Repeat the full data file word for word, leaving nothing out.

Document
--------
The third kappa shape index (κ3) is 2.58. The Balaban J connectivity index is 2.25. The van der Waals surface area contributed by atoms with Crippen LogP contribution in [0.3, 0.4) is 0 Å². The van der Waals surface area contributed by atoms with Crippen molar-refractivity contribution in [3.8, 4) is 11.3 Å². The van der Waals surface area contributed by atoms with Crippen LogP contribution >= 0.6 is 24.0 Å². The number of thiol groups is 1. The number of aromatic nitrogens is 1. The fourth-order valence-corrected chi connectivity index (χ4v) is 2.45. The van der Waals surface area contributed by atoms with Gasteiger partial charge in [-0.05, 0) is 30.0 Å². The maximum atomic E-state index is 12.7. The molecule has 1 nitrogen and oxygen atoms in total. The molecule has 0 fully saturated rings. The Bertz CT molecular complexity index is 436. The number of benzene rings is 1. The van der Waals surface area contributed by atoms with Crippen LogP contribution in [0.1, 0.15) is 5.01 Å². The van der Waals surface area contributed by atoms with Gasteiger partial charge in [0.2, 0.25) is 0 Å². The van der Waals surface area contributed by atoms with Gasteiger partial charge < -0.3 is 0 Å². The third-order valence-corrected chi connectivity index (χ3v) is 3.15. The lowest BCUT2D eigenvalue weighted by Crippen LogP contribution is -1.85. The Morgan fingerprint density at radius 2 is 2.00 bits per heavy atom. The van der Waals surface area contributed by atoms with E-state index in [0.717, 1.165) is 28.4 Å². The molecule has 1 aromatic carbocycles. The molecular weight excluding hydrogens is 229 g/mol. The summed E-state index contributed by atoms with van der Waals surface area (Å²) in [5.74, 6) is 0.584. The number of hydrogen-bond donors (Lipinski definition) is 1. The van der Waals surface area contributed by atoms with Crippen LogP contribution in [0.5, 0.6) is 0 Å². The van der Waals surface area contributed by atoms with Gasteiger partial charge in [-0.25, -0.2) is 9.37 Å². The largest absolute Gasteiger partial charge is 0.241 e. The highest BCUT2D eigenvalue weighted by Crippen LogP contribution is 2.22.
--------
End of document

The third kappa shape index (κ3) is 2.58. The Balaban J connectivity index is 2.25. The van der Waals surface area contributed by atoms with Crippen LogP contribution in [0.3, 0.4) is 0 Å². The van der Waals surface area contributed by atoms with Crippen molar-refractivity contribution in [3.8, 4) is 11.3 Å². The van der Waals surface area contributed by atoms with Crippen LogP contribution >= 0.6 is 24.0 Å². The number of thiol groups is 1. The number of aromatic nitrogens is 1. The fourth-order valence-corrected chi connectivity index (χ4v) is 2.45. The van der Waals surface area contributed by atoms with Gasteiger partial charge in [-0.05, 0) is 30.0 Å². The maximum atomic E-state index is 12.7. The molecule has 1 nitrogen and oxygen atoms in total. The molecule has 0 fully saturated rings. The Bertz CT molecular complexity index is 436. The number of benzene rings is 1. The van der Waals surface area contributed by atoms with Crippen LogP contribution in [0.1, 0.15) is 5.01 Å². The van der Waals surface area contributed by atoms with Gasteiger partial charge in [0.2, 0.25) is 0 Å². The van der Waals surface area contributed by atoms with Gasteiger partial charge < -0.3 is 0 Å². The third-order valence-corrected chi connectivity index (χ3v) is 3.15. The lowest BCUT2D eigenvalue weighted by Crippen LogP contribution is -1.85. The Morgan fingerprint density at radius 2 is 2.00 bits per heavy atom. The van der Waals surface area contributed by atoms with E-state index in [0.717, 1.165) is 28.4 Å². The molecule has 1 aromatic carbocycles. The molecular weight excluding hydrogens is 229 g/mol. The summed E-state index contributed by atoms with van der Waals surface area (Å²) in [5.74, 6) is 0.584. The number of hydrogen-bond donors (Lipinski definition) is 1. The van der Waals surface area contributed by atoms with Crippen LogP contribution in [0.5, 0.6) is 0 Å². The van der Waals surface area contributed by atoms with Gasteiger partial charge in [-0.25, -0.2) is 9.37 Å². The largest absolute Gasteiger partial charge is 0.241 e. The highest BCUT2D eigenvalue weighted by Crippen LogP contribution is 2.22.